The much touted - and even heralded - national Right to Information Act came into force on 12 October. It is being implemented both at the Central level for access to records of departments and agencies under control of the Union government, and also independently by the State governments for their own departments and agencies. Not surprisingly, bureaucracies across the nation are ushering in the new law in a manner that can only be termed as 'unwilling'.

A range of deliverables needed to be in place as the new law came into effect, from notification of lucid usage rules, to appointments of public officials to handle applications and appeals as well as the constitution and appointments to the State and Central Information Commissions. In all of this, there is now confusion and worry that delays and obfuscation of citizen requests will occur during the early days of usage.

Not to be daunted, citizens groups nationwide – from Karnataka to Delhi -- have virtually been on alert and awaiting the opening of government departments to applications for information. The nationwide RTI users e-group Hum Janenge, which is used as a watering hole by activists, interested citizens and journalists alike has been abuzz with news reports as well as queries, surmises and expectation. The wait itself has now ended.

As was the case when the state laws were used, the new national law will also see most of the serious work of operationalisation and implementation only henceforth, and with citizen pressure.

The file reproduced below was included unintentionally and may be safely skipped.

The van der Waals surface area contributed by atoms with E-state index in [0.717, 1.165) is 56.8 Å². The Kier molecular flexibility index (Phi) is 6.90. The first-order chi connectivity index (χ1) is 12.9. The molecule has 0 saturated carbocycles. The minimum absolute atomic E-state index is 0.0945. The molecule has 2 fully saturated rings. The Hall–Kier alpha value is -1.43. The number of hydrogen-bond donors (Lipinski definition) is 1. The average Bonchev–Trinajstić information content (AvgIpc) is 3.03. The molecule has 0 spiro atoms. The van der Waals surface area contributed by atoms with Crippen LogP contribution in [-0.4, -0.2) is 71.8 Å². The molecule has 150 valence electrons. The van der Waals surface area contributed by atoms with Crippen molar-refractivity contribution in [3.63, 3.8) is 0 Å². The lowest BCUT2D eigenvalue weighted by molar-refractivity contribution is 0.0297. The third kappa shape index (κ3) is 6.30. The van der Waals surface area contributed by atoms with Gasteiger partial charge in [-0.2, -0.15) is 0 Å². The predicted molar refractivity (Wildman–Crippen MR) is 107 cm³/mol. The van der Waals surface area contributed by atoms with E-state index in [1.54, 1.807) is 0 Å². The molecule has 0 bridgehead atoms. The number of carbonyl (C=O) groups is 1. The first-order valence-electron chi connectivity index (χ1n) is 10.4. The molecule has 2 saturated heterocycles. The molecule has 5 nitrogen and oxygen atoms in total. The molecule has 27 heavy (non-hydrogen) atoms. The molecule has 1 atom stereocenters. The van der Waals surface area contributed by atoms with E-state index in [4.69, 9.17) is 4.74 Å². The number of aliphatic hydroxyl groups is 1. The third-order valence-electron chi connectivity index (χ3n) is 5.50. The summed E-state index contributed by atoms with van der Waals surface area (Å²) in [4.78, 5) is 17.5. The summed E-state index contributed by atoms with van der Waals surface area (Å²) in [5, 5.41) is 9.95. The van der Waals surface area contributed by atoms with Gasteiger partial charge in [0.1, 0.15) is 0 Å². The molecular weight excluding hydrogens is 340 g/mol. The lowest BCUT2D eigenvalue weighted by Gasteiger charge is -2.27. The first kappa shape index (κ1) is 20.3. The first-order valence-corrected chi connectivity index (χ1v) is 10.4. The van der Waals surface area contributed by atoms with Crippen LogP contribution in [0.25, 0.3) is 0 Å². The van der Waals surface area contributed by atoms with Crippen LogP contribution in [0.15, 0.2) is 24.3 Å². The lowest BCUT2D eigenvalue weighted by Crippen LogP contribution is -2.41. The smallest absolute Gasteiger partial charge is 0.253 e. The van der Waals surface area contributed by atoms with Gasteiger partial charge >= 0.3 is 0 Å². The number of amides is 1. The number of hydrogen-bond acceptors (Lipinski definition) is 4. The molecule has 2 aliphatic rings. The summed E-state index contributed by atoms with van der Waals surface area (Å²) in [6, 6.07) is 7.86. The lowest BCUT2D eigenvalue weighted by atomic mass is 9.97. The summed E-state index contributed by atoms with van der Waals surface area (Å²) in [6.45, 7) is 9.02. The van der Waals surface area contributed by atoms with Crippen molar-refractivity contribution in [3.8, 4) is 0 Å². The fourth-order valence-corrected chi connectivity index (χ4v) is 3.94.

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Shahid Burney of Pune has filed what may perhaps be the first requisition under the new national law. He has sought information from the Pune police commissionerate, reported journalist Prakash Kardaley, toHum Janenge. This being holiday time, Burney chose his department carefully – a police station, knowing fully well that the office will not be closed. Kardaley also reported that another citizen, Vijay Kumbhar of Pune is to file an application on 13 October morning at the Pune municipal corporation for inspection of documents. This may be another of the earliest applications under the new law.

The Central government issued its rules for applications and fees under the new regime in mid-September. Under these rules, citizens will have to pay Rs 10 as application fee, Rs 2 per page of A4/A3 size paper on which copies of information are received, and Rs 50 per floppy diskette. Inspection of records for the first hour is free, but citizens will have to pay Rs.5 for every 15 minutes of subsequent time. The Central rules notification has also been followed by several State governments with their own rules on fees and costs, with many states making fee schedules similar to the Centre’s.

Interest among the media and citizens nationwide is currently at a peak. But even here, it isn't surprising that citizens in Maharashtra, Delhi and Karnataka are particularly eager to get on with the process of using the new law and learn of its early fate. As India Together readers will know, a small but forceful number citizens in these states had already been active in exerting much pressure and received some success in accessing government records using the older state level right to information laws. By most accounts, these states are also likely to see much early action. But clearly, a number of other states hitherto not on the sunshine map in theory or practice are falling in line. Orissa, Tamilnadu, and Madhya Pradesh -- to name some -– have also taken their first steps to implement the law, riddled as their steps have nevertheless been with confusion and delays regarding appointments, rules and information commissions.